Bangalore: The agriculture ministry said on Monday that the Food Corporation of India (FCI) does not face a payments crisis, and that all the budgeted money has been released. This was in response to a Mint story on the state-run agency seeking an urgent infusion of Rs 38,000 crore to pay for grain purchases.
The problem, however, is not with subsidies budgeted for FCI. First, it is with arrears that have been mounting over the last six years and stand today at more than Rs 11,000 crore, as Mint reported. Food subsidy defaults to FCI have grown 800% over the last six years, according to a March 2011 bulletin issued by the ministry of agriculture.
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Second, documents with Mint reveal that the food subsidy for 2009-10 was about Rs 70,000 crore-Rs 10,000 crore more than the government officially states; in other words, hidden subsidies.
Third, Rs 36,000 crore is the current gap between the budgeted figures and the expenses FCI will incur during 2011-12, as the finance ministry itself acknowledges, which is what Mint reported.
“We do have a problem, some amounts are pending,” minister of state for food and public distribution K.V. Thomas had told the Hindustan Times last month. “I am myself taking up the issue with various government departments that have not made payments on time.”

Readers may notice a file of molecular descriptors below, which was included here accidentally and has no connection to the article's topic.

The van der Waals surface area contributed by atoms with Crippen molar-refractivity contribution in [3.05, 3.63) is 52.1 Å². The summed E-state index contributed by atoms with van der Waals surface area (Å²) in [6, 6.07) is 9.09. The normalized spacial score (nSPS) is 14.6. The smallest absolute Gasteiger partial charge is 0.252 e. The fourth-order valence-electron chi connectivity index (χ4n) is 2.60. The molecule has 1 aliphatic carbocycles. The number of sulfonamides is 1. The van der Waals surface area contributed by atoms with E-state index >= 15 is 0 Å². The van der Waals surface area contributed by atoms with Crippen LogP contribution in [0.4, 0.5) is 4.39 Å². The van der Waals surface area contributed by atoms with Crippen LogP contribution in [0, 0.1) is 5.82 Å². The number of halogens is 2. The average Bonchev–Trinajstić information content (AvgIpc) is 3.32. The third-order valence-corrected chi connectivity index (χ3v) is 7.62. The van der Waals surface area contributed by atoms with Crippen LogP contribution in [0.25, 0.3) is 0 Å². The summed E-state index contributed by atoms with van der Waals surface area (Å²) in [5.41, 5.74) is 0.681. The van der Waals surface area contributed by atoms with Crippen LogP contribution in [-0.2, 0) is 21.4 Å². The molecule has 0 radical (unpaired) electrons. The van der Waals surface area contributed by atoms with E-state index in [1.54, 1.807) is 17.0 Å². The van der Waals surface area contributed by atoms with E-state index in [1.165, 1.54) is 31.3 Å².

All this has left FCI with a serious cash flow problem. As we reported, FCI has twice over the past month had to stop payments to state agencies and rice millers.
In February, the non-payment of subsidies in March left FCI with less than 10 days of credit, and State Bank of India (SBI), which leads a consortium of 59 banks funding the nationwide movement of food, refused further credit, officials in the food and finance ministries had said on condition of anonymity.
In Mumbai, an SBI official, similarly refusing to be identified, confirmed that FCI chairman Siraj Hussain and his team visited the city about two months ago, seeking a short-term loan from the consortium, beyond the corporation’s government-secured credit limit of Rs 35,000 crore.
The loan request was turned down since it would not be backed by a sovereign guarantee, the official had said. FCI eventually cobbled together “some money” from individual banks, he said.